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Don't shake it all about
Airway clearance techniques in cystic fibrosis are probably regarded by patients with as much enthusiasm as children contemplate a plate of brussels sprouts. High frequency, external chest wall oscillation looked like the perfect answer—wrap yourself up in a vest or jacket, plug in and switch on, it vibrates away while you watch TV or whatever, and then some minutes later, all done! However, no gain without pain, and this pain-free (but very expensive) physiotherapy technique in fact turns out to be inferior to the bump and grind positive pressure device mask. McIlwaine et al (see page 746, Editors’ choice) recruited over 100 CF patients to a year-long randomised controlled trial of oscillation versus positive pressure mask (the latter >200-fold cheaper), and showed that there were fewer CF lung attacks and a longer time to first attack in those using the positive pressure mask. Congratulations to the investigators on improving the evidence free land of chest physiotherapy, and for showing clear benefit of one technique over another for a highly clinically relevant end-point. As Eleanor Main points out (see page 701), had they used FEV1 as an endpoint, the dreary conclusion would have been that everyone wins a prize and everything works equally well. Trebles, and reduce CF lung attacks and fiscal costs, all round!
P38 kinase inhibition in COPD—why is more not better?
Inhibition of the p38 mitogen activated protein kinase (MAPK) signalling pathway looks like a promising approach to the treatment of COPD as the pathway is abnormally activated in the airways of patients with COPD, it promotes inﬂammation in response to extracellular stimuli that are relevant to COPD, and it is not responsive to corticosteroids (sorry, could not find anything witty to say about this truly riveting pathway!). MacNee et al (see page 738) report interesting but preliminary findings with an orally active inhibitor PH-797804. Treatment with 6 mg daily increased FEV1 and reduced rescue bronchodilator use markers of systemic inflammation and dyspnoea. Unexpectedly, the 10 mg daily dose was less effective. Dave Singh (see page 705) speculates that this loss of effectiveness might reflect redundancy of MAPKs and that activation of other MAPKs occurs when the p38 pathway is profoundly inhibited. Such redundancy has been documented in other inflammatory diseases and has been seen as an important limitation. Is the catchily-named PH-797804 the answer to a patient's prayer (and if so, which COPD patients?) or merely another expensive way of swelling the coffers of Pharma by peddling an expensive, pan-panacea to all comers? More work needed, watch this space.
The early worm gets the bird
So this is preterm delivery and its consequences. Early birth has long-term consequences, summarised in two manuscripts in this issue. In a meta-analysis, Kotecha et al (see page 760, Hot topic) show that, although successive cohorts are graduating from the neonatal unit with better lung function (all the hard work of insomniac neonatologists paying off!), actually even those who did not get BPD had long term impairment of spirometry. Vollsæter et al followed cohorts into adult life and demonstrated tracking of lung function in both preterm and term-born children (see page 767). Bolton and Bush synthesise recent evidence for and against catch-up growth after pre-term birth, suggesting that things may not be quite as dark as once we thought (see page 707), but nonetheless add to the crescendo of warnings that preterm survivors are a group that adult physicians need to start to understand. So let's ensure the early worm gets neither the bird nor unnecessary asthma and COPD treatments, but that evidence based assessment and treatment protocols are developed for this increasingly large group of patients.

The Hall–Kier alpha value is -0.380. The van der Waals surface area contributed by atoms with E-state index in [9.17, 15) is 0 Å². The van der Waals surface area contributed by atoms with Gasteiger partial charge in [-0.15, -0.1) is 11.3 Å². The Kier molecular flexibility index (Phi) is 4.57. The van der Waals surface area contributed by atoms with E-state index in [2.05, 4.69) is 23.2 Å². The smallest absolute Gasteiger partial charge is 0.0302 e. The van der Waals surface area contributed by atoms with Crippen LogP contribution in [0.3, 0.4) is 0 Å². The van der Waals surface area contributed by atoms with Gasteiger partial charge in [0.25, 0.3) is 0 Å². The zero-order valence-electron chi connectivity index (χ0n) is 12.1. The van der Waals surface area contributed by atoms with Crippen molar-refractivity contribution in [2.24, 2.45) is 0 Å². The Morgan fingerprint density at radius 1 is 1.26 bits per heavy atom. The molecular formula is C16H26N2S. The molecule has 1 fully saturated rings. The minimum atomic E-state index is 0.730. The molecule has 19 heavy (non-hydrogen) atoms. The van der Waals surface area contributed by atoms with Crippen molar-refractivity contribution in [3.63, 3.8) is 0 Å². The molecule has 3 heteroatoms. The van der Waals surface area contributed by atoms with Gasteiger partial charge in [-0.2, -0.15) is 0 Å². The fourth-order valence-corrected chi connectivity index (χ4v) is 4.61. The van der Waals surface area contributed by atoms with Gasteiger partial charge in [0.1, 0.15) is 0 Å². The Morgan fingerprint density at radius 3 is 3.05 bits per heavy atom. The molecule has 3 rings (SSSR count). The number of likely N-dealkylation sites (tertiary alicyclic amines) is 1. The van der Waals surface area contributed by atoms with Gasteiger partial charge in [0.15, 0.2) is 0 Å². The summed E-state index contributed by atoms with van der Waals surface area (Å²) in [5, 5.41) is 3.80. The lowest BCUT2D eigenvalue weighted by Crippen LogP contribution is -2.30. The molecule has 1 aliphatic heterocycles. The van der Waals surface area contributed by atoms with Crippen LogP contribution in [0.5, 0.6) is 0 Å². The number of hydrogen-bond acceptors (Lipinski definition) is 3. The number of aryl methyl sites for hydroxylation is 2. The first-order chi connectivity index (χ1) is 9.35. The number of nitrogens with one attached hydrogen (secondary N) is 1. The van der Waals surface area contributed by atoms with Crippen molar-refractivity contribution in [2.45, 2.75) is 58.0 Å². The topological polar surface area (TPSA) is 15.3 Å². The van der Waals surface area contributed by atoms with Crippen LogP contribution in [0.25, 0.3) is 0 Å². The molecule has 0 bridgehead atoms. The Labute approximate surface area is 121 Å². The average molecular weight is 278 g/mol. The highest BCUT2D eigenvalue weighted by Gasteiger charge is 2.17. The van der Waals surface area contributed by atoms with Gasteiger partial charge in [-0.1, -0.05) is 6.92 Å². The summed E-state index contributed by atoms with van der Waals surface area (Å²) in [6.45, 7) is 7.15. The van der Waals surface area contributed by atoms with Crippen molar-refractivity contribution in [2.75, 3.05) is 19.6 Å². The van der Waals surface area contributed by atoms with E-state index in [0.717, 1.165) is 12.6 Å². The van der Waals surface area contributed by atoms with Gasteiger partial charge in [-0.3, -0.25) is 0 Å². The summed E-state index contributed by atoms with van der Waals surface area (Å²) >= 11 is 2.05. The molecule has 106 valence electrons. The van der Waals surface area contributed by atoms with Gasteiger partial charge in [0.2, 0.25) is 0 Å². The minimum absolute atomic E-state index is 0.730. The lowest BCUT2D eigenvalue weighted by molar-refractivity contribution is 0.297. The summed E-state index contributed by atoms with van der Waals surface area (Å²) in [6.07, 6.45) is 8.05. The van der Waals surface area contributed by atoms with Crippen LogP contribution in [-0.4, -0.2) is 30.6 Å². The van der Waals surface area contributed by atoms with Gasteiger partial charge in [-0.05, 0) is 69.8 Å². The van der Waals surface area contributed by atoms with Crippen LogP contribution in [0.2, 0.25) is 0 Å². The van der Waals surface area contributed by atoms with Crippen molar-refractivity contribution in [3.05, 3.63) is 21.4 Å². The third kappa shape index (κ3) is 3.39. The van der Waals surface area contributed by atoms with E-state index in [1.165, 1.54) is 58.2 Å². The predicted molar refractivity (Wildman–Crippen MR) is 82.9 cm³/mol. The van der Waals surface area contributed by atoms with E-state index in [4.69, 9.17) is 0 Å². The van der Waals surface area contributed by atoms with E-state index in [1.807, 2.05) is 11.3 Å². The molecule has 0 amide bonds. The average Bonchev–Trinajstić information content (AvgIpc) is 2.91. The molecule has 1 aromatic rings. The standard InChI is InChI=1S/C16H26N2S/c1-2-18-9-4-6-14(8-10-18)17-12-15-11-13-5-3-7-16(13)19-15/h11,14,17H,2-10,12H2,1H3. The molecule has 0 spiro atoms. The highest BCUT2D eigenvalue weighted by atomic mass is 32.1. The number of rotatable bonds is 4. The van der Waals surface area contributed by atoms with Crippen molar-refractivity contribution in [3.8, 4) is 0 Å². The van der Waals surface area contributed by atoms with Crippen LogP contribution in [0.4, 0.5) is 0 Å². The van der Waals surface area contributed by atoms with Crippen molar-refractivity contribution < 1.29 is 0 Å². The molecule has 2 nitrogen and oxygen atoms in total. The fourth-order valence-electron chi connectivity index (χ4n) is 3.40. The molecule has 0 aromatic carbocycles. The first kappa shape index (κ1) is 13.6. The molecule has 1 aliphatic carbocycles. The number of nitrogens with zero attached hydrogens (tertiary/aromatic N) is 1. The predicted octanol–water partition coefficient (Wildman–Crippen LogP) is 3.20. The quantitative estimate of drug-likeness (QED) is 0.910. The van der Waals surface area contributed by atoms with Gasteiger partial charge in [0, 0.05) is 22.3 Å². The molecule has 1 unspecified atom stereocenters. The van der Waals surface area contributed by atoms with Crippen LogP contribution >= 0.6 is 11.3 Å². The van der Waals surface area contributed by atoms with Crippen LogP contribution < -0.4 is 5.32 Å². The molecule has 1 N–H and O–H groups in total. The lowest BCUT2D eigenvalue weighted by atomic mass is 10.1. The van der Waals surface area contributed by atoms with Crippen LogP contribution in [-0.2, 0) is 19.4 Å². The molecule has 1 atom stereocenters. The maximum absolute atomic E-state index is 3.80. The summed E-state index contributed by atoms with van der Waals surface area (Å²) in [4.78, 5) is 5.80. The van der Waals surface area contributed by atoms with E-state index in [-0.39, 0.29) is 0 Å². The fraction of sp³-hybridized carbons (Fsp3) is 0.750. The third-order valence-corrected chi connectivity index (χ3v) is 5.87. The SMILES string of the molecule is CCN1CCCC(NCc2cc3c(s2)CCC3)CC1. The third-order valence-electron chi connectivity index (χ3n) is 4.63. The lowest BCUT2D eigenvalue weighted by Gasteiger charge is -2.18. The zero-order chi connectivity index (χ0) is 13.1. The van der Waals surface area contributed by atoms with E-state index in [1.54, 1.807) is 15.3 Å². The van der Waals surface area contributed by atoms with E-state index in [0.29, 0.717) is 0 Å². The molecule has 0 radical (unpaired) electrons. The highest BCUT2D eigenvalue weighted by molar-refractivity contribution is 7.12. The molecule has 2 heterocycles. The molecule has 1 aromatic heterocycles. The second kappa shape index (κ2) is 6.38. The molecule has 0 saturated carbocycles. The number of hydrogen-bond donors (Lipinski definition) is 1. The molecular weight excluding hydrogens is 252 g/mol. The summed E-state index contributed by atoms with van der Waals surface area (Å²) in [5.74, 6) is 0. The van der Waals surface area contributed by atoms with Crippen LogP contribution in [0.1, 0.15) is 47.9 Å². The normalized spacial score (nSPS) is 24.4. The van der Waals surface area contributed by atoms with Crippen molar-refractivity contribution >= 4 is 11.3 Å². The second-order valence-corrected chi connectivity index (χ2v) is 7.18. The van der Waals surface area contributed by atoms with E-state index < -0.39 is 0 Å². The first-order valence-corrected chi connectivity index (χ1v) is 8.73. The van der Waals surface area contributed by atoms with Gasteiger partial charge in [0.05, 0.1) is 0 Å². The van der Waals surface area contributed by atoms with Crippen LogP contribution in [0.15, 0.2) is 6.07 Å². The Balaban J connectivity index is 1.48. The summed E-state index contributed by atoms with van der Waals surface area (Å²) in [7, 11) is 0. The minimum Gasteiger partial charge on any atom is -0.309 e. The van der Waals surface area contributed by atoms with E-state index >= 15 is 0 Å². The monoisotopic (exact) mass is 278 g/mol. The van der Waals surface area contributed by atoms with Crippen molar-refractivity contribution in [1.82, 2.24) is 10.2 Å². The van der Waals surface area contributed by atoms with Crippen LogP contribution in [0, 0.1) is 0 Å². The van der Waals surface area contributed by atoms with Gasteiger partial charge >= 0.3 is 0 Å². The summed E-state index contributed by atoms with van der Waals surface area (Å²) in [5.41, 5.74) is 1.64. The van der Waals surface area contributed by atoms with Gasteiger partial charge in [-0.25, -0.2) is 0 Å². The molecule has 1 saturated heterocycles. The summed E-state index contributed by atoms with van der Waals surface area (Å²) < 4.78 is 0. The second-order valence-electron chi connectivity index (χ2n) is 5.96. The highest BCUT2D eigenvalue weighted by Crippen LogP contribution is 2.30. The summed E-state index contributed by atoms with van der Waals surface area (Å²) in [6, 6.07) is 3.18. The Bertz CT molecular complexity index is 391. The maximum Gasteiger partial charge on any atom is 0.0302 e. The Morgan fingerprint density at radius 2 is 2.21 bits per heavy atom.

Asthma in pregnancy
Asthma is one of commonest chronic medical problems encountered in pregnancy. Management is not easy as pregnancy can have an unpredictable effect on asthma control and control can be difficult to assess as symptoms can be due to the physiological cardiorespiratory consequences of later pregnancy. Also, patients are reluctant to take regular controller therapy despite evidence that good asthma control throughout pregnancy improves perinatal outcomes. The available evidence on the safety of regular controller therapy is reassuring but few studies have assessed the safety of long acting beta agonists. Cossette et al (see page 724) do this comprehensively, using a large database of 7376 pregnancies in Quebec from 1998–2008. The rates of low birth weight, prematurity and small for gestational age were not greatly different in the 8.8% of women taking long acting beta agonists or in the larger population taking moderate doses of inhaled steroids. If anything, the trend was for better outcomes. Higher dose inhaled steroids were associated with a higher incidence of adverse pregnancy outcomes perhaps reflecting residual confounding due to uncontrolled or more severe asthma, or smoking status. Keep taking the inhalers!
This CT is from one of three cases from the battlefields of Afghanistan (Pulmonary puzzles, see page 794). Unusual noises were auscultated over the chest—what were they and whose eponymous name has been applied. Clue for scholars of the history of interstitial lung disease: it's not Rich!
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